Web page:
For me, downsizing out of a house into a highrise condo (no risk from stairs) is a plus..
Saturday, October 06, 2018
The Wall Street Journal, in a booklet article Oct. 3, notes the wealth gap growing within retirement communities, discussing Oakmont in the wine country in northern California.
Fewer retirees have adequate wealth from 401(k)’s after companies started freezing pensions in the late 1990s, replacing them with greater matching savings.
Recent wildfires seems to have brought the retirees together and put them more in one boat.
Wednesday, October 03, 2018
Retirees who have parts of their wealth in trusts and other portions in their own name should be cautious in moving money around and “follow the rules” in their documents, even if no one is watching (like an attorney or executor).
Banks can freeze accounts for suspicious activity, as “Investopedia” explains here. Unusually large deposits from suspicious sources (overseas) could trigger freezes. It sounds reasonable that large deposits from trusts to individual accounts could be viewed as laundering in some cases.
Of course, sometimes debt collection or IRS collection can cause freezes of accounts.
I found a site called “Daily Reckoning” that sounds a bit like Porter Stansberry, with supposedly “elite” to freeze the financial system, this time in case the Chinese suddenly greatly devalue their currency. I’m not sure I buy the logic of this.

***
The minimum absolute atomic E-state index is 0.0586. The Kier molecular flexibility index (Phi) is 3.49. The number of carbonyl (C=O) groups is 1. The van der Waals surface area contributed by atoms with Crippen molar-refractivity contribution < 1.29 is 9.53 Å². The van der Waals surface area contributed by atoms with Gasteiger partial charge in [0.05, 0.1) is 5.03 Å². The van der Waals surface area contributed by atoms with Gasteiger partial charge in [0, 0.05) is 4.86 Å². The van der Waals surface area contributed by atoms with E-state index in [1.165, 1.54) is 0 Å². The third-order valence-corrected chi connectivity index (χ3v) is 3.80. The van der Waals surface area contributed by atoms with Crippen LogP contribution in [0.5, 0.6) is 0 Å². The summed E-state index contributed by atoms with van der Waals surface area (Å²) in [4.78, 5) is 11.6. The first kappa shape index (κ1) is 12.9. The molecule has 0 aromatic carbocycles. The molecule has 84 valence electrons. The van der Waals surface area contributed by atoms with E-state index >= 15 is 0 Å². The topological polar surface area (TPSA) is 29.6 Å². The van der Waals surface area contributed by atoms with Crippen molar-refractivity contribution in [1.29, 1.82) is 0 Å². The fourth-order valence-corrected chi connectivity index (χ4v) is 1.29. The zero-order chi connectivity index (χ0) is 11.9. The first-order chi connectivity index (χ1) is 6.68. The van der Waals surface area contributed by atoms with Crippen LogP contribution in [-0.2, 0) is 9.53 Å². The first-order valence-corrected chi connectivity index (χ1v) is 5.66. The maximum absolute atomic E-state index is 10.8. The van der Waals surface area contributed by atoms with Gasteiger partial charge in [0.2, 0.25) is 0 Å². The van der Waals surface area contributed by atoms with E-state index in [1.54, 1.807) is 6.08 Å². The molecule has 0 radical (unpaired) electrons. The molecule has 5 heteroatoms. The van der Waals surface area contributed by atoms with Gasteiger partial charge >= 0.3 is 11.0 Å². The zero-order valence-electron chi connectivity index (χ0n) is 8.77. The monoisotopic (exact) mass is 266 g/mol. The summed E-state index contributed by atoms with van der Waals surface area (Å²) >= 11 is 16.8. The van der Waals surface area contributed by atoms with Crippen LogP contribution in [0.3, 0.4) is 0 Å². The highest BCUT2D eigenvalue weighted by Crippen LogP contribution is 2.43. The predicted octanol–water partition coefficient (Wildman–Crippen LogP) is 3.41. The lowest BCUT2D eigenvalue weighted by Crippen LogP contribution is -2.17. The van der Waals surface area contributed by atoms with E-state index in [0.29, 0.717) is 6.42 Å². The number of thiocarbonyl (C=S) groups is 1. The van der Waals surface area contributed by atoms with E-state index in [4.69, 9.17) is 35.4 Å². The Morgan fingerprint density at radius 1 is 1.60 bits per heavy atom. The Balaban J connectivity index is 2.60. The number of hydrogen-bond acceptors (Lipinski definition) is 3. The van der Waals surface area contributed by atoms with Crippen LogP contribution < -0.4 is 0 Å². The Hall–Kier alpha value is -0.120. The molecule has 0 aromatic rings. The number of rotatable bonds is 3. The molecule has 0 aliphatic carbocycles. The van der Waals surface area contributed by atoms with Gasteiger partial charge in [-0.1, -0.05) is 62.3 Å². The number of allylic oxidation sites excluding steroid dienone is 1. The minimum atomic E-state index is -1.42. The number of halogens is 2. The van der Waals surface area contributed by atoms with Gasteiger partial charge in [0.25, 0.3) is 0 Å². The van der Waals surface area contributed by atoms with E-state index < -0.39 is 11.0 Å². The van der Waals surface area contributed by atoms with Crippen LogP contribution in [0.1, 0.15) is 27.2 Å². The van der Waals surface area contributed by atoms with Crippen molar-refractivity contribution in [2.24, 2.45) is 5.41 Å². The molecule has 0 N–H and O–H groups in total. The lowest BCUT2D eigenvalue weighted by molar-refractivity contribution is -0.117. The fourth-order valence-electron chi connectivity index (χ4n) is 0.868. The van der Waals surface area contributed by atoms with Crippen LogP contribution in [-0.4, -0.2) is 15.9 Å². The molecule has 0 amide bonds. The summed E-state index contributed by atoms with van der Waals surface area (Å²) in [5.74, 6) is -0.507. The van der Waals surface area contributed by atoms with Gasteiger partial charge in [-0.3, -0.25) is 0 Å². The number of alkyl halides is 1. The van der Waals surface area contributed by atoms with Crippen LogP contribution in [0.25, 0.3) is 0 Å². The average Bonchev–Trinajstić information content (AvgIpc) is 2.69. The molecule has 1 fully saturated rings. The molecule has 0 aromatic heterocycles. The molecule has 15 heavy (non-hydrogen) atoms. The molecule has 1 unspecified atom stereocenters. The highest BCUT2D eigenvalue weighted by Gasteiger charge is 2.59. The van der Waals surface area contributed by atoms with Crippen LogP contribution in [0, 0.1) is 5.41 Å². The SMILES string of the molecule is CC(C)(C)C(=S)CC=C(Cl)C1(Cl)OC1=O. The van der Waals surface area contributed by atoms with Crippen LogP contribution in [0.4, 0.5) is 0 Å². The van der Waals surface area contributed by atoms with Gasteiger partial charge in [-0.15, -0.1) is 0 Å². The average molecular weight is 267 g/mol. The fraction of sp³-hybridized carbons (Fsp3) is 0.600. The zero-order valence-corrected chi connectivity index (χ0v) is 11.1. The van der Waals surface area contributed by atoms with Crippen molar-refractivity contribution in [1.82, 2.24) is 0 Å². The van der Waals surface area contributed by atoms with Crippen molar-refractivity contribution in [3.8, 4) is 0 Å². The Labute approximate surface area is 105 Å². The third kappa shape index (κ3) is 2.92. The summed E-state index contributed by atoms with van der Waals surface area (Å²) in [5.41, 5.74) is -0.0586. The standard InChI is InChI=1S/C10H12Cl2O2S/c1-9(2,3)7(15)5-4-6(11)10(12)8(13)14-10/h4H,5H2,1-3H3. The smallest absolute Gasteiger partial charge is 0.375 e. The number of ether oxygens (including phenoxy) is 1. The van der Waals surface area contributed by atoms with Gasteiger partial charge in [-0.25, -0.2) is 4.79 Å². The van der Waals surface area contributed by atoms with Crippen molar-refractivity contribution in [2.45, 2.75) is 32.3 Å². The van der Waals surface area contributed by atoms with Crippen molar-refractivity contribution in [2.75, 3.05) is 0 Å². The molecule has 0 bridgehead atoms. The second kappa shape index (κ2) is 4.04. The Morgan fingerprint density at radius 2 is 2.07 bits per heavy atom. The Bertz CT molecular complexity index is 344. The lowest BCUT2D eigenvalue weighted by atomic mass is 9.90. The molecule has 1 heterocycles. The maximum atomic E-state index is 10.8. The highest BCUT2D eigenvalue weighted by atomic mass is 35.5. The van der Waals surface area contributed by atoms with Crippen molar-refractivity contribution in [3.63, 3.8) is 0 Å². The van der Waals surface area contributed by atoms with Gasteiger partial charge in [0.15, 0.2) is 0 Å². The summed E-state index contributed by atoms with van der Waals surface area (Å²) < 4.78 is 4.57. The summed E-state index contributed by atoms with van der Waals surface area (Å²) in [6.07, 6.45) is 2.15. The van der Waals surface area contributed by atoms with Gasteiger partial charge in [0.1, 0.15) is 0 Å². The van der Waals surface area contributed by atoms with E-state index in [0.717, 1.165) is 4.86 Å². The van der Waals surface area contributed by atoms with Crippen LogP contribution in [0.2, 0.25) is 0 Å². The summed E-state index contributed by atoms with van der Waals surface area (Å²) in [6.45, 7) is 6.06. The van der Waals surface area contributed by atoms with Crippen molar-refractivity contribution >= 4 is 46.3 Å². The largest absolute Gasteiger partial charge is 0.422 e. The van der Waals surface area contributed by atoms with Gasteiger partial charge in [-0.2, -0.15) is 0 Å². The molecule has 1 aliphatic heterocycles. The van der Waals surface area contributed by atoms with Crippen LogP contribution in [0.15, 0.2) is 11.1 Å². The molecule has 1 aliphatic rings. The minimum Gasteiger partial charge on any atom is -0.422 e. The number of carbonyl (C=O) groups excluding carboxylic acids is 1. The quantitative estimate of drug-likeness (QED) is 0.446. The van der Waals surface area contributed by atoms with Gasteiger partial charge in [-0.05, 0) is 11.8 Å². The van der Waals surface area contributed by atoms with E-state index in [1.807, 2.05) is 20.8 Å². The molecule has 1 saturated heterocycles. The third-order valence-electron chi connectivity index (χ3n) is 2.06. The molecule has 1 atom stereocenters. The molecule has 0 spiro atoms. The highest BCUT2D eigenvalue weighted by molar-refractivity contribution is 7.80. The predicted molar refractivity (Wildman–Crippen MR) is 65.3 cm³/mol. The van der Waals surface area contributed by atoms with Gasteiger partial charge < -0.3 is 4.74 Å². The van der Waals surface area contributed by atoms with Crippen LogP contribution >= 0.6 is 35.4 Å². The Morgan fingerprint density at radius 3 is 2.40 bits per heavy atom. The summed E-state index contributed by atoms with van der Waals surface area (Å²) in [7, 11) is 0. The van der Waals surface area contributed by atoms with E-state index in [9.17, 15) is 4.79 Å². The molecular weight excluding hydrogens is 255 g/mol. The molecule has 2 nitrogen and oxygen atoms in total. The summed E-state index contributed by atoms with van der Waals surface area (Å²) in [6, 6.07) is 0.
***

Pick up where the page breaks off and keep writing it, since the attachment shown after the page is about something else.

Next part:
Wednesday, September 05, 2018
Here’s an op-ed in the New York Times, Aug. 31, by Paula Span, “A Debate over ‘Rational Suicide’”, link.
My take is that when I was growing up, most seniors didn’t live very long when they developed serious illnesses because not much could be done. People did not have the expectation of a long period of disability at the end of life, so no one had to think about it this way.
I had a piano teacher who went into the hospital in May 1958 with colon cancer, apparently. She died in two weeks. I do recall that everyone dreaded colostomy and no one lived very long with one.
Now, it’s pretty important to make your wishes known. The trouble is that malpractice fears and Medicare policies often force physicians to look for developing asymptomatic disease and to treat them.
But, screening for diseases (like colonoscopies) may really make sense when started early enough in middle age. But I doubt that aggressive treatment later in life can make much sense.
My own father died of aggressive prostate cancer just before his 83rd birthday (New Years Day, 1986). But he was ill only for the last four weeks of his life. Until then, he did what he wanted. He turned down what the most aggressive treatment would have been (essentially castration and feminization) as violating his own sense of sanctity.
Saturday, September 01, 2018
Roberta Wright McCain, John McCain III’s mother, is now 106 years old and appears to be in amazing health for the circumstances.
Her biography includes eloping in Mexico in 1933 to a Navy ensign.
My own mother died shortly after her 97th birthday in December 2010, but had undergone coronary bypass surgery in May 1999. At the time, at age 85, her life expectancy with the surgery was seven years. She got eleven, eight of them without much decline. The official cause of death would be aortic stenosis.